North Dakota Abortion Law Delayed by Federal Judge

judge halts north dakota ban on abortions

An abortion law in North Dakota, scheduled to take effect on August 1st, has been delayed by a federal judge today.

U.S. District Judge Daniel Hovland granted a temporary injunction to the New York-based Center for Reproductive Rights, which is representing Fargo’s Red River Women’s Clinic.

The law, passed this year by the Republican controlled legislature, declared that an abortion could not be performed after as little as six weeks, or when a heartbeat was first detected.  This could be previous to a woman being positive that she was pregnant.

“There is no question that (the North Dakota law) is in direct contradiction to a litany of United States Supreme Court cases addressing restraints on abortion,” Hovland wrote. ” (It) is clearly an invalid and unconstitutional law based on the United States Supreme Court precedent in Roe v. Wade from 1973 … and the progeny of cases that have followed.”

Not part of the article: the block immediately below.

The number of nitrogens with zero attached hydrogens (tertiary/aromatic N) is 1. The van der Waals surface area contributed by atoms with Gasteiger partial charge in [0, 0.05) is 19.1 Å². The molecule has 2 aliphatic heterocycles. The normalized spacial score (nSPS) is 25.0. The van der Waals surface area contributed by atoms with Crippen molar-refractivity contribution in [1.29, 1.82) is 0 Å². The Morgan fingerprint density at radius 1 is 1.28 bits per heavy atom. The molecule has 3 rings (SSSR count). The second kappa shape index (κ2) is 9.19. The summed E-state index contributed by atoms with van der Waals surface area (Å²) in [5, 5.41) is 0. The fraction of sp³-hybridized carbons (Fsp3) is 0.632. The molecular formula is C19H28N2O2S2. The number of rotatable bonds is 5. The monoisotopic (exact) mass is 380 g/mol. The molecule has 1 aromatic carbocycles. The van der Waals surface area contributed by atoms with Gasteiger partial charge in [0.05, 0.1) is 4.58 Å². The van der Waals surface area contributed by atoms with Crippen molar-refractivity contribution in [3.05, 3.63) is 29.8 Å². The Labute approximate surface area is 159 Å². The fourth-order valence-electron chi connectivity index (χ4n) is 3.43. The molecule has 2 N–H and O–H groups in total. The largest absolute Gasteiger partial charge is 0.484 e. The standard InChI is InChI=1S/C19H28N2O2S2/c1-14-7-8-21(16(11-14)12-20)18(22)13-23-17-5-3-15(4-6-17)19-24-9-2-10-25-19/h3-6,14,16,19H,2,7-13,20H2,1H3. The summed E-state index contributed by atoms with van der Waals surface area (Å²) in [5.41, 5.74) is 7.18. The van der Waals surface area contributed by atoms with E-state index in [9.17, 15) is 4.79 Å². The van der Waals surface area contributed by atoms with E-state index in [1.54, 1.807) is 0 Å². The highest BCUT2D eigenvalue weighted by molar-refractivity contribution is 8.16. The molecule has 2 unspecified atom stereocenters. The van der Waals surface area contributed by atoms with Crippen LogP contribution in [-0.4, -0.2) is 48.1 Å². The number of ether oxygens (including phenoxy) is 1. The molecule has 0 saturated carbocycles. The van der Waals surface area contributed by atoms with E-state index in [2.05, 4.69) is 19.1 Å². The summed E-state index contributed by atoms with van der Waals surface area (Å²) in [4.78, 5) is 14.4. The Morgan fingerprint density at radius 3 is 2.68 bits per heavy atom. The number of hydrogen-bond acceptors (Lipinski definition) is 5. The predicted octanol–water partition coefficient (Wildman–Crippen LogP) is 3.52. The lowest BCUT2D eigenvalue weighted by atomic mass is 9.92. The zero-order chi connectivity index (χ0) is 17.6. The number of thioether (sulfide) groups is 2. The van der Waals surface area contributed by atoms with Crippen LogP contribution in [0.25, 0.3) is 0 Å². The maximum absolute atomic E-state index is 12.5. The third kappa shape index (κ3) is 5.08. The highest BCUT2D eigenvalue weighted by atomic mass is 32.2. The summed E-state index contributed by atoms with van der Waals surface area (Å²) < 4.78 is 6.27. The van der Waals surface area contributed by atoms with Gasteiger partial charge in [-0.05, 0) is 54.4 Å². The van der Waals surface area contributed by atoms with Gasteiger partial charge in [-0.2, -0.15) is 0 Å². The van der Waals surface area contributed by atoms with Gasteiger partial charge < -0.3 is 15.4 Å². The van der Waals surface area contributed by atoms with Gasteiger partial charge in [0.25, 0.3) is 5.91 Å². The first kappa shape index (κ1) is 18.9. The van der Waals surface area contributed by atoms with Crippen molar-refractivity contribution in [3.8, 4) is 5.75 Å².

Bebe Anderson, director of the U.S. Legal Program at the Center for Reproductive Rights, made the following statement.

“The nation’s most extreme abortion ban has been blocked, and the message to hostile politicians could not be clearer: the rights of women guaranteed under the U.S. Constitution and protected by 40 years of Supreme Court precedent cannot be legislated away,” she said.

Several states, most infamously Texas, are making attempts to eliminate the possibility of a woman having an abortion.  They are making efforts to circumvent the Supreme Court.

In Bismarck, North Dakota, today, a federal judge delayed the state’s new and severe abortion law.

Alfred James reporting


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